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The cost base of a CGT asset is made up of 5 elements.
- First element: money paid or required to be paid and the market value of property given or required to b given to acquire the CGT asset. The first element is reduced by the amount of your GST input tax credit (if any) for acquisition or importation of the CGT asset.
- Second element: incidental costs of acquiring the CGT asset or costs in relation to the CGT event. Examples are: agent's commission; advertising to find a seller or buyer; fees paid to an accountant, professional tax adviser, valuer or lawyer for professional service; and stamp duty. You can include expenditure for advice concerning the operation of the tax law as an incidental cost only if it was provided by a recognised professional tax adviser and you incurred the expenditure after 30 June 1989. Do not include expenditure for which you have, or could be allowed, a deduction for income tax purposes in any year. The second element is reduced by the amount of your GST input tax credit (if any) for your incidental costs.
- Third element: non-capital costs you incur in connection with your ownership of a CGT asset. Examples are: interest, rates, land taxes, repairs, and insurance premiums. You can include non-capital costs of ownership only in the cost base of assets acquired after 20 August 1991.
Non-capital costs of ownership include non-deductible interest on borrowings to refinance a loan used to acquire a CGT asset and on loans used to finance capital expenditure you incur to increase an asset s value.
Non-capital costs of ownership are not included in the cost base of collectables or personal use assets. These costs cannot be indexed or used to work out a capital loss. Do not include expenditure for which you have, or could be allowed, a deduction for income tax purposes in any year.
The third element is reduced by your GST input tax credit (if any) for your non-capital costs.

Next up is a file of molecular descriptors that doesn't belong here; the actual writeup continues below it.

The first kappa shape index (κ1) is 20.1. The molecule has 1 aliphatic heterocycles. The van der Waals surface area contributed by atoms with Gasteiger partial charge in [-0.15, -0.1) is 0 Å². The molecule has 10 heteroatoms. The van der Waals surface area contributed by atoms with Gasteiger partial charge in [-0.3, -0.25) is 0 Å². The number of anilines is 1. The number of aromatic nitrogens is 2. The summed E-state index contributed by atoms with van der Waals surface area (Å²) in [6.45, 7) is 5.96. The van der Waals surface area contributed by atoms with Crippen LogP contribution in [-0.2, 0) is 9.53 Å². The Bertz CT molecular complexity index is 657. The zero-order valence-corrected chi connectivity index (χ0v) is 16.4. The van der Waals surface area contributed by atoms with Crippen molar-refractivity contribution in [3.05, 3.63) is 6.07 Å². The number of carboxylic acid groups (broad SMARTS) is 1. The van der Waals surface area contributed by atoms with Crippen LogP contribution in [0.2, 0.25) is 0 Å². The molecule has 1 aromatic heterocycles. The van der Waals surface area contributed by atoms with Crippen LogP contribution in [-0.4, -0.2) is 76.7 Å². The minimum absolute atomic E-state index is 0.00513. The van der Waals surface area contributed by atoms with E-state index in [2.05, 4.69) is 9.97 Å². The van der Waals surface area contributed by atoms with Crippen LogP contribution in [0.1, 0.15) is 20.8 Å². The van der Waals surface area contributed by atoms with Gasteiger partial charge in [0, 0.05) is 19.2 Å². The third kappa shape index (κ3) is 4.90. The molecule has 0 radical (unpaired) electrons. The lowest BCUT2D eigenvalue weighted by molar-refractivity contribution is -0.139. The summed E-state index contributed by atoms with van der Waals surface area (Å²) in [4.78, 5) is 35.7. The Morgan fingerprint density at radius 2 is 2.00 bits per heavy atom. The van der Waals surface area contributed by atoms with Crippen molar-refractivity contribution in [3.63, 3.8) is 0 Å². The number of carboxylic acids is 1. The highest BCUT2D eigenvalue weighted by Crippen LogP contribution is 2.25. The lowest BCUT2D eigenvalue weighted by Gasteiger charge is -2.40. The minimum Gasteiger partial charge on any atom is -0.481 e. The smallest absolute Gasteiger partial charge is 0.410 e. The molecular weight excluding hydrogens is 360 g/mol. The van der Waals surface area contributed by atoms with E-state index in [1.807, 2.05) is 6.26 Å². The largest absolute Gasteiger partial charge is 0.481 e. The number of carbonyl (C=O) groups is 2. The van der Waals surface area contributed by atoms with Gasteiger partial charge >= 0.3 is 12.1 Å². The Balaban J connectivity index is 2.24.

- Fourth element: capital expenditure you incur to increase the value of the CGT asset if the expenditure is reflected in the state or nature of the asset at the time of the CGT event.
- Fifth element: capital expenditure you incur to preserve or defend your title or rights to the asset.
If you acquired a CGT asset after 13 May 1997, the cost base of the asset does not include:
- any expenditure on the asset that has been allowed or is allowable as an income tax deduction - this applies to all elements of the cost base
- heritage conservation expenditure and landcare and water facilities expenditure incurred after 12 November 1998 that give rise to a tax rebate (also called tax offset).
Special rules apply if you acquired land before 13 May 1997, but after 13 May 1997 and before 1 July 1999 you incur expenditure on constructing a building that is treated as a separate asset from the land for CGT purposes. If you think this may be relevant to you, contact the ATO for more information.
Special building write-off deduction
Roger acquires a rental property on 1 July 1997 for $200,000. Before disposing of the property on 30 June 2000, he claims $10,000 in special building write-off deductions.
At the time of disposal, the cost base of the property was $210,250. Roger must reduce the cost base of the property by $10,000 to $200,250.
In some cases, a deduction you have claimed on a CGT asset can be partly or wholly 'reversed' - that is, the value of part or all of the deduction may be declared as income in the year the CGT event happens. In this case, the capital gains cost base of the asset is increased by the amount of income you have to include in assessable income.
Any expenditure you recoup does not form part of the cost base of a CGT asset. In working out whether you have made a capital gain or loss from a CGT event that happens in the 1999-2000 income year or a later year, do not reduce the cost base by a recouped amount included in your assessable income.
John bought a building in 1999 for $200,000 and incurred $10,000 in legal costs associated with the purchase. As part of a settlement, the vendor agreed to pay $5,000 of the legal costs. John did not claim as a tax deduction any part of the $5,000 he paid in legal costs.
He later sells the building. As he received reimbursement of $5,000 of the legal costs, in working out his capital gain he includes only $5,000 in the cost base.
Last modified: 18 Sep 2009QC 18323